A question that I got this week was in regards to increasing iron through diet. This particular person had low iron for loss of blood and was already on iron supplement. This individual did not care for eating meat which is known to have iron, but does eat fish. You can get iron from plant sources, but it’s not very well absorbed. To overcome this problem, add vitamin C. This can be in the form of a supplement or the actual food, but it needs to be taken each time you eat iron to help increase the absorption rate.
PLANT-BASED SOURCES OF IRON
Table from National Institute of Health reports RDAs for adults are 8mg for men and 18mg for women.
|cream of wheat
Additional Plant-based iron foods and sample meal plan of getting enough iron can be found at the Vegetarian Resource Group.
VITAMIN C TO HELP WITH IRON ABSORPTION
Due to Iron’s low absorption rate in plant foods, adding vitamin C can help increase the absorption of iron from plants. Eating vitamin C at the same time as iron can help achieve this effect. Vitamin C is going to come from your fruits and vegetables. Vitamin C is sensitive to heat, so if cooking go with a quick steam or heating. Otherwise, squeeze lemon or lime juice over your food at end of cooking or add some raw fruits or veggies.
WHAT TO AVOID FOR BETTER IRON ABSORPTION
Certain foods have compounds that can inhibit the absorption of iron. Some are naturally in the plant, so adding vitamin C is helpful. Others can be avoided when eating a meal such as drinking tea, coffee, or milk. Avoid taking turmeric or curcumin supplements with food when your iron stores are low as it binds to iron thus inhibiting the absorption.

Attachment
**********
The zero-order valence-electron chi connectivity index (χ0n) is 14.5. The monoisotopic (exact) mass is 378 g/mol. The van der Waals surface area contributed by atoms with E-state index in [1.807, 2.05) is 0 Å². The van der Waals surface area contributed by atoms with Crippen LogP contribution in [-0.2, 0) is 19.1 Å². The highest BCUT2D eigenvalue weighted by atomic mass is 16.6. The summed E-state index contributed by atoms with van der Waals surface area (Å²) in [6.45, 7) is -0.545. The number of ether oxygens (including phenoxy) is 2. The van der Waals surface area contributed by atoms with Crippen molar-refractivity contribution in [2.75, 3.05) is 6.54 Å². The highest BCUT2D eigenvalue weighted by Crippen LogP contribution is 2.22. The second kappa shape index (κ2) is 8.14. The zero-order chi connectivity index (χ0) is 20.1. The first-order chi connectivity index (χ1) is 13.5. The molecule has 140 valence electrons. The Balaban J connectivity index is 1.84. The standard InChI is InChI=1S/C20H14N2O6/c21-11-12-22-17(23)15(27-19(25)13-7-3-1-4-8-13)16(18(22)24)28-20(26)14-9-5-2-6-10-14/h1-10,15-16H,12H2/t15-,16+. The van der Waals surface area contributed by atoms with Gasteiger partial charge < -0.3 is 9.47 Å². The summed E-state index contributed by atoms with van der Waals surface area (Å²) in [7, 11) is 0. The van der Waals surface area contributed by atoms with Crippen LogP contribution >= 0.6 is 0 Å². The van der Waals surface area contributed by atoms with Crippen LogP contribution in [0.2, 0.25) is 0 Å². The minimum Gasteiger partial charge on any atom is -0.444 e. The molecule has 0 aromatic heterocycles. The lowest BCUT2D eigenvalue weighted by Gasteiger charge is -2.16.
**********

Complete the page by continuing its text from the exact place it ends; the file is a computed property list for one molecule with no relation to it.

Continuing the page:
Foods to include for more iron:
- Dark leafy green vegetables (spinach, Swiss chard, collard greens, and kale)
- Whole grains (quinoa, barley, bulgur, and brown rice)
- Legumes, pulses, nuts, and seeds (beans, peas, and lentils)
- Dried fruit (peaches, prunes, apricots, and raisins)
- Fortified cereals and rice
- Spirulina (powder made from microalgae)
Some Foods high in vitamin C to increase iron absorption:
- Citrus fruits (oranges, grapefruit, and lemons); can squeeze lemon or lime over food after plated
- Bell Peppers
- 1/3 cup rolled oats cooked 2Tbsp wheat germ + 1.5oz raisins and topped with strawberries
- 1 cup Lentil soup + ½ cup cooked spinach with bell pepper
- Veggies and rice crackers with tahini dip
- 1c sautéed Swiss chard over 1cup cooked quinoa with lemon
- 1/3 cup of hummus and red bell peppers
- Cooked lentils with parsley
- Cook 1cup spinach with garlic and squeeze of lemon
- Bean Chili with tomato sauce
- Salad greens topped with berries
- Black bean nachos + salsa
- Broccoli Rabe with sun-dried tomatoes cooked in extra-virgin olive oil seasoned with salt/pepper
- Mediterranean Wrap: cooked couscous then mix in lemon juice, extra virgin olive oil, parsley, mint, salt/pepper, and garlic. Put couscous on a spinach wrap with chickpeas, tomato, and cucumber.
- Whole wheat waffle topped with strawberry sauce
- 3-4” bagel + 1 orange, sliced
- ½ cup Cream of wheat + ½ cup strawberries
- Smoothie with leafy greens & lemon or orange juice.
- Tofu stir-fry with onions, bell peppers, bok choy, and other vegetables of choice
- An ounce of nuts and fruit
AVOID: tea, coffee, milk and cocoa with meals which may inhibit absorption of plant-based iron. Black tea seems to be the most potent.
Cook your food in a cast iron skillet may help increase iron intake. Depending on the coating of the cast iron, the iron may leach into your food during cooking process.